Enlarge /. WELLINGTON, NEW ZEALAND – AUGUST 13: Prime Minister Jacinda Ardern speaks to the media at a COVID-19 briefing on August 13, 2020. COVID-19 restrictions were reintroduced across New Zealand after four new COVID-19 cases were diagnosed in Auckland. Auckland has been put on lockdown level 3 for three days starting Wednesday, August 12th. All residents are required to work from home unless they are a vital workforce and all schools and daycare are closed. The rest of New Zealand has returned to level 2 restrictions. The new cases all belong to the same family and health officials are working to pinpoint the source of the infection.
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New Zealand officials are scrambling to stop a growing number of COVID-19 cases that baffled health researchers to understand how the pandemic coronavirus has regained a foothold on the island nation.
Officials on Tuesday announced four cases in a family in Auckland, New Zealand's largest city. Previously, the country had gone 102 days with no local broadcast. Throughout the pandemic, New Zealand has been one of the most successful countries in the world when it comes to responding to and holding back the pandemic coronavirus. It included quick and thorough testing and tracking, as well as strict instructions on social distancing and banning.
But the new cluster has baffled investigators, who are now investigating all possible ways the coronavirus may have re-entered – including the fact that it landed on the packaging of frozen food shipments and infected a worker who was unpacking them.
The cluster has now grown to at least 17 from Thursday. Auckland has been pushed back into lockdown measures, and officials have raised the alert level for the rest of the country and reintroduced some restrictions.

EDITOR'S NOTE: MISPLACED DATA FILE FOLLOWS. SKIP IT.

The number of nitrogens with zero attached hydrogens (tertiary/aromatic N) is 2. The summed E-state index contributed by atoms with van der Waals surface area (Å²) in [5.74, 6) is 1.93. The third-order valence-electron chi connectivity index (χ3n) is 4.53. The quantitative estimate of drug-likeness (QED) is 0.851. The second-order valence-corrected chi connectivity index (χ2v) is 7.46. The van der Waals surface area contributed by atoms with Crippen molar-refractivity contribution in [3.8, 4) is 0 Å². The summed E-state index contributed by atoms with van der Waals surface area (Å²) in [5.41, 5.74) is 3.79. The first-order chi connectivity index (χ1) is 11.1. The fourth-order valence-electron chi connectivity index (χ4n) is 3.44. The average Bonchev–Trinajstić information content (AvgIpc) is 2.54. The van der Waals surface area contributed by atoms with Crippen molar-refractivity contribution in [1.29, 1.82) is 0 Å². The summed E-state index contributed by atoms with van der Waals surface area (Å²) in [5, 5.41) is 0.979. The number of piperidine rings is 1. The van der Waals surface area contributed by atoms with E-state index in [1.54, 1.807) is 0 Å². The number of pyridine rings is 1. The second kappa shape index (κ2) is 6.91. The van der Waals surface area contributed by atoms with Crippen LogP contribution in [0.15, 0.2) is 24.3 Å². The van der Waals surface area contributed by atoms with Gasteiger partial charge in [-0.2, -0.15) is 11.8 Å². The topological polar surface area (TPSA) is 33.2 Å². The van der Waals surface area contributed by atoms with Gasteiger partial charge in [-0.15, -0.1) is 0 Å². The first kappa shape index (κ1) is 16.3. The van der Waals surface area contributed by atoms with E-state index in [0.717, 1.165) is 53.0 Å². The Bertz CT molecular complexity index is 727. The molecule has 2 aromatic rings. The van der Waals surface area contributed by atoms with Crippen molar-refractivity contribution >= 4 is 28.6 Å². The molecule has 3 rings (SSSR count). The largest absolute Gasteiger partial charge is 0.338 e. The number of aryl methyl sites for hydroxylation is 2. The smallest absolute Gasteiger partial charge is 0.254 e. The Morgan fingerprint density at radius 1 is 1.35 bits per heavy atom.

The first person in the cluster to test positive was a man in his fifties who had been symptomatic for five days. Of the man's six family contacts, three tested positive on Tuesday: one preschooler and two adults, according to The New Zealand Herald. One of the adults appears to be a woman in her twenties who works at Finance Now lending firm, and the other is a man who works at a facility operated by Americold, an Atlanta, Georgia-based company that makes merchandise controlled controlled and stored temperatures. Americold operates in the United States, Canada, Australia and Argentina, and New Zealand.
The infected Americold employee's job was to handle frozen foods for grocery stores and food service providers. According to Richard Winnall, managing director of Americold NZ, who spoke to the Herald, he was on sick leave for nine days when he tested positive.
Winnall stressed that the likelihood that the frozen food virus that the infected employee was handling would spread to consumers was "unlikely". He noted that frozen food deliveries are in multiple layers of packaging and the infected employee likely did not touch the layers of packaging that will ultimately be touched by consumers or grocery workers. Winnall also noted that the infected employee would have worn personal protective equipment, including gloves, which reduced the likelihood of them transmitting infectious virus onto food packaging.